The effects of simulated spring goose grazing on the growth rate and protein content of Phleum pratense leaves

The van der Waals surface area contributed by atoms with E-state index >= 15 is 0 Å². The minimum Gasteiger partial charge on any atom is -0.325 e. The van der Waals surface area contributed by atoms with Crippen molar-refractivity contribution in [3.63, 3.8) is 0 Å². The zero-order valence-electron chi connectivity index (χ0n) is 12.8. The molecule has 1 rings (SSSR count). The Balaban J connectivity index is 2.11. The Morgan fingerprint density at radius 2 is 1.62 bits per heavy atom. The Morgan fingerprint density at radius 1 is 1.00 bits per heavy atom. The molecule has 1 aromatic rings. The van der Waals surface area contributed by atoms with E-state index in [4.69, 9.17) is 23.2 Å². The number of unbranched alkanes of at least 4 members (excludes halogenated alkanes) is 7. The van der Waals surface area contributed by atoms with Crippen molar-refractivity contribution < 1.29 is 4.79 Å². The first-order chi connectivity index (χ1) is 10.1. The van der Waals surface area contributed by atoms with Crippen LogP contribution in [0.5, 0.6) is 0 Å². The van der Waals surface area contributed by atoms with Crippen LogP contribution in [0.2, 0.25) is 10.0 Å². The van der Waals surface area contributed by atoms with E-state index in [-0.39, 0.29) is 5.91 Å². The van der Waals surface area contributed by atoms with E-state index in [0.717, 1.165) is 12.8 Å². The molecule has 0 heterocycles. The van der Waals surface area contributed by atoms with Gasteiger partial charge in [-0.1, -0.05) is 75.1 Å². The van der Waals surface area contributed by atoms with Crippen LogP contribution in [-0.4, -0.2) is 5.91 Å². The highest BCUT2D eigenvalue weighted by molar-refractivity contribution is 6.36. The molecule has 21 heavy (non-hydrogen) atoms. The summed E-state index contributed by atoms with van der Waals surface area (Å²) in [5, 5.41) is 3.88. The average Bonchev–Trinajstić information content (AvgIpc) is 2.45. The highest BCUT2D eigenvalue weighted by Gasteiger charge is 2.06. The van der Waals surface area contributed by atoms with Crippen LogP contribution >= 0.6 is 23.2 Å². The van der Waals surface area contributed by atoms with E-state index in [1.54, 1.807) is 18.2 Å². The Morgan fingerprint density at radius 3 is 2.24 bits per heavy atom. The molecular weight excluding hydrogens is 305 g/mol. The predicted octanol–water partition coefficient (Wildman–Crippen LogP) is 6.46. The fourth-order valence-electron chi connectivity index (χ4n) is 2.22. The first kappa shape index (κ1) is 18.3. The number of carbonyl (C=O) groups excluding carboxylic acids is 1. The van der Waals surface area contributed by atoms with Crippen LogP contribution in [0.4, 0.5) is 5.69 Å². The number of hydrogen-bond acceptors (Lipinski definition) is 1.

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The effects of simulated goose grazing on Phleum pratense plants were tested in an Iceland hayfield during the spring goose staging period (19 April–11 May 1997). Plants in an area exclosed from the influence of grazing and the nutrient effects of goose faeces were subject to the removal of the youngest lamina once, three and four times during this period. Clipping three and four times resulted in 25–41% increases in cumulative elongation of youngest laminae compared with unclipped plants. Total cumulative lamina growth of entire plants showed no significant difference between unclipped plants and those clipped three and four times, hence no overcompensation occurred. Sequential clipping elevated the protein content of the youngest laminae from 20% to 27–33%, whereas there was no change amongst shoots clipped only once. Because geese only consume the youngest lamina of each Phleum plant, measurements from this experiment showed that regular physical removal of growing biomass doubled the biomass of preferred tissue available to geese and increased the potential protein intake 3.5 times at experimental clipping frequencies similar to levels of sequential harvesting observed amongst staging geese compared to less frequent harvesting. These increases were achieved without any fertilising effects of goose faeces implicated in such effects in previous studies.
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